At every tier of the Pyramid Model, practitioners and programs should consider what strategies might be used to welcome and support diverse families; how to create opportunities to learn from families; strategies for partnering with families to promote child outcomes; and providing the supports and services that families might need to promote their child’s skill development.
(Fox & Swett, 2017, p. 86).
Fox, L. & Swett, J. (2017). Implementing partnerships with families to promote the social and emotional competence of young children. In Weist, M. D. Weist, S.A. Garbacz, K. L. Lane, & D. Kincaid, D. (Eds), Aligning and integrating family engagement in Positive Behavioral Interventions and Supports (PBIS): Concepts and strategies for families and schools in key contexts (pp. 84-97). Center for Positive Behavioral Interventions and Supports (funded by the Office of Special Education Programs, U.S. Department of Education). Eugene, Oregon: University of Oregon Press. https://www.pbis.org/Common/Cms/files/pbisresources/Family%20Engagement%20in%20PBIS.pdf
Guidance on Family Engagement
On May 5, 2016, the U.S. Departments of Education (ED) and Health and Human Services (HHS) issued a statement on the implementation of effective family engagement practices from the early years to the early grades. This statement offers a review of research, legal requirement, and best practices related to family engagement. Included in the statement are recommendations and resources for states and programs.
We strongly recommend that you find the time to explore the importance of family engagement and the development of trusting partnerships with families by viewing this four-part web broadcast hosted by the ECTA Center in partnership with the DaSY Center, Ann Turnbull, and Rud Turnbull.View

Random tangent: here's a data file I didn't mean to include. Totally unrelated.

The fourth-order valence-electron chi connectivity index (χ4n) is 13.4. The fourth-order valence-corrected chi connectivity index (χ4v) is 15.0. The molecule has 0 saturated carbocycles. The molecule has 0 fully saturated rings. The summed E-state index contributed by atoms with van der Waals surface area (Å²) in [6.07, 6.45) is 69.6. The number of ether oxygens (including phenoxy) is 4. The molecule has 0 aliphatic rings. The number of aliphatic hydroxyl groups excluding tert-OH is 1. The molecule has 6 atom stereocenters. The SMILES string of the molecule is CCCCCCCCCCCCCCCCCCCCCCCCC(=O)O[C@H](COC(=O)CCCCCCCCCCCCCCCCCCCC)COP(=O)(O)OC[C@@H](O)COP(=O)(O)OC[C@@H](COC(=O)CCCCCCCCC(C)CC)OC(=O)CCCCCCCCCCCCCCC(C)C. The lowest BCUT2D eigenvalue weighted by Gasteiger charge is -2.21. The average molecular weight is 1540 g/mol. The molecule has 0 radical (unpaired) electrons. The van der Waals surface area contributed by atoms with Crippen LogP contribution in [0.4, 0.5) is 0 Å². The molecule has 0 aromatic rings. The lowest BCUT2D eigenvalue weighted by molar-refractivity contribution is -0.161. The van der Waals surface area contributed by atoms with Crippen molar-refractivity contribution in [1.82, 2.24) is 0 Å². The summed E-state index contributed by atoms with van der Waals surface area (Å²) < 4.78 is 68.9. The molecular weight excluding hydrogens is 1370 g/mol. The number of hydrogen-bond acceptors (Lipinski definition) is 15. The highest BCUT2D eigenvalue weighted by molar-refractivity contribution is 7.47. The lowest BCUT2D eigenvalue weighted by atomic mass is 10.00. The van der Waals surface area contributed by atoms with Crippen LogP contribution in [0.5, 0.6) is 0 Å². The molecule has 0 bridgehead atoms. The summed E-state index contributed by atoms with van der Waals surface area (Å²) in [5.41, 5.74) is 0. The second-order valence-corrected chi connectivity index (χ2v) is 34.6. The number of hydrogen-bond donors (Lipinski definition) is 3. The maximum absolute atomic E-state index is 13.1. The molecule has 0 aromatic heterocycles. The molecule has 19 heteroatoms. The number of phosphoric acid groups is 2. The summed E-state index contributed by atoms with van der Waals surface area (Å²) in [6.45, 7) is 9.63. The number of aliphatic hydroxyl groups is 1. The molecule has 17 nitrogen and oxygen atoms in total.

Making Life Easier
The "Making Life Easier" series is designed specifically for parents and caregivers. This series of tipsheets contains valuable information on how to make often challenging events easier to navigate, and even enjoyable, for both caregivers and children.
The Backpack Connection Series was created by TACSEI to provide a way for teachers and parents/caregivers to work together to help young children develop social emotional skills and reduce challenging behavior. Teachers may choose to send a handout home in each child’s backpack when a new strategy or skill is introduced to the class. Each Backpack Connection handout provides information that helps parents stay informed about what their child is learning at school and specific ideas on how to use the strategy or skill at home. This series was developed in collaboration with Pyramid Plus: The Colorado Center for Social Emotional Competence and Inclusion and Bal Swan Children's Center in Broomfield, Colorado.
The Backpack Connection Series includes handouts in four categories:
Addressing Behavior | Emotions | Routines and Schedules | Social Skills
Scripted Stories for Social Situations
Scripted Stories for Social Situations are short PowerPoint presentations consisting of a mixture of words and pictures that provide specific information to a child about social situations such as going to preschool, sitting in circle time, staying safe and using words. When children are given information that helps them understand expectations, their problem behavior within that situation is reduced or minimized. These stories provide examples of how scripted stories are worded and illustrated for a child. Teachers and families should modify the story to be meaningful for the child they are supporting and the unique context of the social situation.
Teaching Social Emotional Skills
CSEFEL has compiled a variety of activities, materials and tools to help children promote self-regulation or problem solving. Examples of tools you will find here are handouts that feature emotion faces, the "turtle technique" and feeling charts as well as solution kits to help children come up with solutions around common social problems.